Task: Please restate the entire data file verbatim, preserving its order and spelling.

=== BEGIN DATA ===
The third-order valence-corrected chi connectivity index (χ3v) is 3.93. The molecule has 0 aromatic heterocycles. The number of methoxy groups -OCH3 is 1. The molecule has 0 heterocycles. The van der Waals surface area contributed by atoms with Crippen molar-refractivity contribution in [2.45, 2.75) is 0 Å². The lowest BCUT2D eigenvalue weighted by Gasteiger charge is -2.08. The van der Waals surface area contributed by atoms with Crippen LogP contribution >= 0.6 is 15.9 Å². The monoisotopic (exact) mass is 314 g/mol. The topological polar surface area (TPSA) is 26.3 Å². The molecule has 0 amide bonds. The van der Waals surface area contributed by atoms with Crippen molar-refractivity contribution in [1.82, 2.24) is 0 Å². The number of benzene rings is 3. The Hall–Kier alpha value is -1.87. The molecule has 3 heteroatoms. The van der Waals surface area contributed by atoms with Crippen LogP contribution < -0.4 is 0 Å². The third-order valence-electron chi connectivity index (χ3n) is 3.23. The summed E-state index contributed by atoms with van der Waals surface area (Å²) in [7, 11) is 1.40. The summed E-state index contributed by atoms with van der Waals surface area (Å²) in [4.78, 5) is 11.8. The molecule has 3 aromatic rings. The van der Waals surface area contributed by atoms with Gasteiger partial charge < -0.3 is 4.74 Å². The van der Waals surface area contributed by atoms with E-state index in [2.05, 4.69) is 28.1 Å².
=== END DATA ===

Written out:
The third-order valence-corrected chi connectivity index (χ3v) is 3.93. The molecule has 0 aromatic heterocycles. The number of methoxy groups -OCH3 is 1. The molecule has 0 heterocycles. The van der Waals surface area contributed by atoms with Crippen molar-refractivity contribution in [2.45, 2.75) is 0 Å². The lowest BCUT2D eigenvalue weighted by Gasteiger charge is -2.08. The van der Waals surface area contributed by atoms with Crippen LogP contribution >= 0.6 is 15.9 Å². The monoisotopic (exact) mass is 314 g/mol. The topological polar surface area (TPSA) is 26.3 Å². The molecule has 0 amide bonds. The van der Waals surface area contributed by atoms with Crippen molar-refractivity contribution in [1.82, 2.24) is 0 Å². The number of benzene rings is 3. The Hall–Kier alpha value is -1.87. The molecule has 3 heteroatoms. The van der Waals surface area contributed by atoms with Crippen LogP contribution < -0.4 is 0 Å². The third-order valence-electron chi connectivity index (χ3n) is 3.23. The summed E-state index contributed by atoms with van der Waals surface area (Å²) in [7, 11) is 1.40. The summed E-state index contributed by atoms with van der Waals surface area (Å²) in [4.78, 5) is 11.8. The molecule has 3 aromatic rings. The van der Waals surface area contributed by atoms with Gasteiger partial charge < -0.3 is 4.74 Å². The van der Waals surface area contributed by atoms with E-state index in [2.05, 4.69) is 28.1 Å².